The Department of Energy's Pacific Northwest National Laboratory (PNNL) is working on restoring Internet connectivity and email services after being hit by a "sophisticated cyberattack" five days ago.
It is not immediately clear if the attack resulted in any data being stolen or compromised. A lab spokesman did not immediately respond to a request for comment, but a message on the spokesman's voicemail noted that Internet and email services were down because of a sophisticated attack.
PNNL which is funded by the Energy Department and managed by Battelle, conducts research in areas such as information security, nuclear non-proliferation and counterterrorism. As of Wednesday afternoon, PNNL's main website at www.pnnl.gov was unreachable. An error message noted the site was down due to "system maintenance."
According to several media reports, PNNL, based in Richland, Wash., discovered the attack July 1 and moved immediately to suspend email services and to disconnect itself from the Internet.
Those actions suggest that the PNNL was likely a victim of a spear-phishing attack in the same manner that the Oak Ridge National Laboratory (ORNL) in Tennessee was a few weeks ago, said Anup Ghosh, founder and chief scientist of security vendor Invincea.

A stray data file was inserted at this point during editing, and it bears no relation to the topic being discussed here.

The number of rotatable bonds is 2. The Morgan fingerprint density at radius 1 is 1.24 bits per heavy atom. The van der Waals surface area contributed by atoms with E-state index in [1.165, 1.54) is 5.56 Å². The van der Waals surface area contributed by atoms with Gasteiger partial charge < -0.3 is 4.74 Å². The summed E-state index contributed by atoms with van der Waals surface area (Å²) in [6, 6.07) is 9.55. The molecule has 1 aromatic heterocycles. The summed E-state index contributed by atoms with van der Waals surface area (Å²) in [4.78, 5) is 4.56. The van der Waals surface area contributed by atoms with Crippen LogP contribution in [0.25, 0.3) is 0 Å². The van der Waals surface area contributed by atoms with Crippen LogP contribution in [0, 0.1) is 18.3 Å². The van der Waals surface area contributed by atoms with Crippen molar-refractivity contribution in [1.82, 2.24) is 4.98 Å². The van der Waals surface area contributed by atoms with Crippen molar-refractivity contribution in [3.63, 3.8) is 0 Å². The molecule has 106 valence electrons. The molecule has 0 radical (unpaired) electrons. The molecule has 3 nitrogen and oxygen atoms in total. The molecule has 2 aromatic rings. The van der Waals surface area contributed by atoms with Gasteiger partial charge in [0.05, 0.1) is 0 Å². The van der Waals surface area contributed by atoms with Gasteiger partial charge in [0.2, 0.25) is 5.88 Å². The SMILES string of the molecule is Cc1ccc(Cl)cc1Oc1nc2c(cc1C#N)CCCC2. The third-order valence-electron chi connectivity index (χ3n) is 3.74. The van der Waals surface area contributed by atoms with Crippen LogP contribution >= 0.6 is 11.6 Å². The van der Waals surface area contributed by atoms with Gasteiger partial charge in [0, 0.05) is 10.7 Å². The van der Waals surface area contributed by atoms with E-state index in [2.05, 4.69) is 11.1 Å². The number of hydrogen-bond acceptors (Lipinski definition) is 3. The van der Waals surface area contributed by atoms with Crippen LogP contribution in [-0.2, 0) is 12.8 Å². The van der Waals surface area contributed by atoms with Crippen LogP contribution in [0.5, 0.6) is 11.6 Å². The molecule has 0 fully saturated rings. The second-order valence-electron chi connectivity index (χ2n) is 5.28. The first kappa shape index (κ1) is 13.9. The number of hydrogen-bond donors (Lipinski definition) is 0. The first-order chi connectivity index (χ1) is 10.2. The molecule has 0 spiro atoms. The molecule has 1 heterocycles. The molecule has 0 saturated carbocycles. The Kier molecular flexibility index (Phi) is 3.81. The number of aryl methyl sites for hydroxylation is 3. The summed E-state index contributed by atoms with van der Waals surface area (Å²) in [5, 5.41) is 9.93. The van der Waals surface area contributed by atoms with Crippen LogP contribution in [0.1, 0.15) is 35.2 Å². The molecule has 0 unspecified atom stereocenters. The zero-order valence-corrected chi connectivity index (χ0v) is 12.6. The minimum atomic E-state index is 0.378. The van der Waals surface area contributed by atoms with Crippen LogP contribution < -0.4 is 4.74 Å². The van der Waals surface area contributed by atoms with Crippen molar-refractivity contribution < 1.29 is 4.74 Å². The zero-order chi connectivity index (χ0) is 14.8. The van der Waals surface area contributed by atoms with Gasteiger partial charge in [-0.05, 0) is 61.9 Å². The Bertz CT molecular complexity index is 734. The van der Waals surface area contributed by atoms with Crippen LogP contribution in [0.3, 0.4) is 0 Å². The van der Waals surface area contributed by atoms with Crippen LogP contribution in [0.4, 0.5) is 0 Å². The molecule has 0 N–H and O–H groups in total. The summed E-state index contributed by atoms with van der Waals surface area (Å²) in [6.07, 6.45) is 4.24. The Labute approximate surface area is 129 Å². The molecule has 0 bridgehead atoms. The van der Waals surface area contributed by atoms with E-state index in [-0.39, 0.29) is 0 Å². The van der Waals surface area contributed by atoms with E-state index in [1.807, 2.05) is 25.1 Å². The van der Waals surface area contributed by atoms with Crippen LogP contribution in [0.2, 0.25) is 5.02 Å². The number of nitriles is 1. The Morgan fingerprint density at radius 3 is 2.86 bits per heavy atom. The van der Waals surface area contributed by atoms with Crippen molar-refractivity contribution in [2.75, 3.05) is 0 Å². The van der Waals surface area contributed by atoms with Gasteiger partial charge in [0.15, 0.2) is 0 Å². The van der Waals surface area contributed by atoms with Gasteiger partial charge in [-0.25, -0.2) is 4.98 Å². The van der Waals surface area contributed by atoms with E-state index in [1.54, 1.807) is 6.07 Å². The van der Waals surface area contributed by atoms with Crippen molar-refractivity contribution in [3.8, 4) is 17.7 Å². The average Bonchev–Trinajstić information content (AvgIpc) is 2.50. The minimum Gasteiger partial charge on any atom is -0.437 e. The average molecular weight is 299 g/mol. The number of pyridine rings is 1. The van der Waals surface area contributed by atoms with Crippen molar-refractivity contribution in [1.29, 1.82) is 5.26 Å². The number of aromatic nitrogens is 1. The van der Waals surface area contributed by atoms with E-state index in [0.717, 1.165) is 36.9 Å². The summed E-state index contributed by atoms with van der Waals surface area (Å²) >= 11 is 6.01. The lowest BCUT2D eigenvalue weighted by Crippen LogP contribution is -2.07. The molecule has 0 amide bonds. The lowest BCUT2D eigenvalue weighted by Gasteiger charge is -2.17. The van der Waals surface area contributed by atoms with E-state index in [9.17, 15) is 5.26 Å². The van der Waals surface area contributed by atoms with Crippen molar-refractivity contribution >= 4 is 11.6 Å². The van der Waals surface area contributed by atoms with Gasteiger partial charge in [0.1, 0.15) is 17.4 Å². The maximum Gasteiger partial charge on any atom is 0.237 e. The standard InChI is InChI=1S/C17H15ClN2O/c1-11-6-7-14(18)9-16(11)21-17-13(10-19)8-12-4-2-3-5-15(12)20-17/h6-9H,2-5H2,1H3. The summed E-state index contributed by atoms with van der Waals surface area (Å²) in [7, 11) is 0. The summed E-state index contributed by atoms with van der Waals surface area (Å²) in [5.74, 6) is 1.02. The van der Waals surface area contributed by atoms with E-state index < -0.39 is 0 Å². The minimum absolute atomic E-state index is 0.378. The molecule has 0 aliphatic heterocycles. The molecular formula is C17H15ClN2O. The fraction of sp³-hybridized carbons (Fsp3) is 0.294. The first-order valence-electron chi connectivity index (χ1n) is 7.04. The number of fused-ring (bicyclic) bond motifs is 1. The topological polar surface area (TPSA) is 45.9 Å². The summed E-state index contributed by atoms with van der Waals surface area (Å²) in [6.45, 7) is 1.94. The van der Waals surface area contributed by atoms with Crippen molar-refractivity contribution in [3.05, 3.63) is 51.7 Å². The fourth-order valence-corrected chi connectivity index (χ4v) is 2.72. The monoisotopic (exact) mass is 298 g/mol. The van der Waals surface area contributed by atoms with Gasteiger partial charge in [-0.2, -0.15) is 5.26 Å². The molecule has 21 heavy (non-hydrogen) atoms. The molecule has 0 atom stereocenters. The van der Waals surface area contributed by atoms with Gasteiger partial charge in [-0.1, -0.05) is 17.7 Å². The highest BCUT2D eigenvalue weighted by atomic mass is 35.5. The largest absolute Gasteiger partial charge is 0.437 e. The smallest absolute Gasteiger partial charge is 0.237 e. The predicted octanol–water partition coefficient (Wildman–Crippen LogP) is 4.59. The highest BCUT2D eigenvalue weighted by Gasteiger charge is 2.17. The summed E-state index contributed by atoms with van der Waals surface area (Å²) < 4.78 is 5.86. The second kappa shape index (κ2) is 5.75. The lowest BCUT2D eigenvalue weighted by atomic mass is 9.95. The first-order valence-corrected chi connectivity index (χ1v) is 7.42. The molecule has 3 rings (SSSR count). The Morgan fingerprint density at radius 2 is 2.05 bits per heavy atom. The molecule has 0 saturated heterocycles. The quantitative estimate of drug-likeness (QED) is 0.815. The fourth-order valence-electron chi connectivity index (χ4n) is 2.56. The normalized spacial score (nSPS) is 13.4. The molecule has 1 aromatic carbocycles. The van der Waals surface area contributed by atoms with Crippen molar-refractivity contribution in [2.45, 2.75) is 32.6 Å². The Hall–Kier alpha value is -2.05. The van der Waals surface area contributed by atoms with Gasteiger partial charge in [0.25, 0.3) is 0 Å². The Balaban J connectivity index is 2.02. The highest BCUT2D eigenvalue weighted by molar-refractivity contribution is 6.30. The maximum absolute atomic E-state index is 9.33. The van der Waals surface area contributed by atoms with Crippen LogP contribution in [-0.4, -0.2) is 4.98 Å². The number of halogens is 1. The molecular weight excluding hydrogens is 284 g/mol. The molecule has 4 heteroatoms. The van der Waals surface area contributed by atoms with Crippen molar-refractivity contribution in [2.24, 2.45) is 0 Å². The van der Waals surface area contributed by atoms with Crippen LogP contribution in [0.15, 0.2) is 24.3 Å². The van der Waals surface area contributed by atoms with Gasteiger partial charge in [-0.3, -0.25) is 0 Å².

Oak Ridge, which is also a DOE lab, took identical measures after discovering someone attempting to pilfer data out of its networks in April. According to the laboratory, the breach resulted when some employees clicked on a malicious link in a spear-phishing email message.
The email message, which appeared to have originated from ORNL's human resources group, infected a handful of computers with a sophisticated data stealing Trojan. The malware exploited an unpatched flaw in Microsoft 's Internet Explorer software, and was designed to search for and steal technical information from Oak Ridge.
Though PNNL has not said how it was attacked, chances are that it too was felled by spear-phishing, Ghosh said.
Spear-phishing attacks involve the use of emails that are personalized, localized and designed to appear like they originated from someone the recipient knows and trusts. The emails look authentic and are typically targeted at high-level executives or employees with privileged access to corporate systems and data.
Despite heightened awareness and better employee training, about 5% to 20% of spear-phishing emails still get opened, Ghosh said. Often, all it takes for the attackers to succeed is one compromised desktop, he said.
"What they are after is not that user machine. They simply use it as a beachhead from which to move inside the network," he said. Once inside a network, attackers usually are able to move with the level of access that the compromised user has. "There tend not to be any barriers," Ghosh said.
Jaikumar Vijayan covers data security and privacy issues, financial services security and e-voting for Computerworld. Follow Jaikumar on Twitter at @jaivijayan or subscribe to Jaikumar's RSS feed . His e-mail address is email@example.com .
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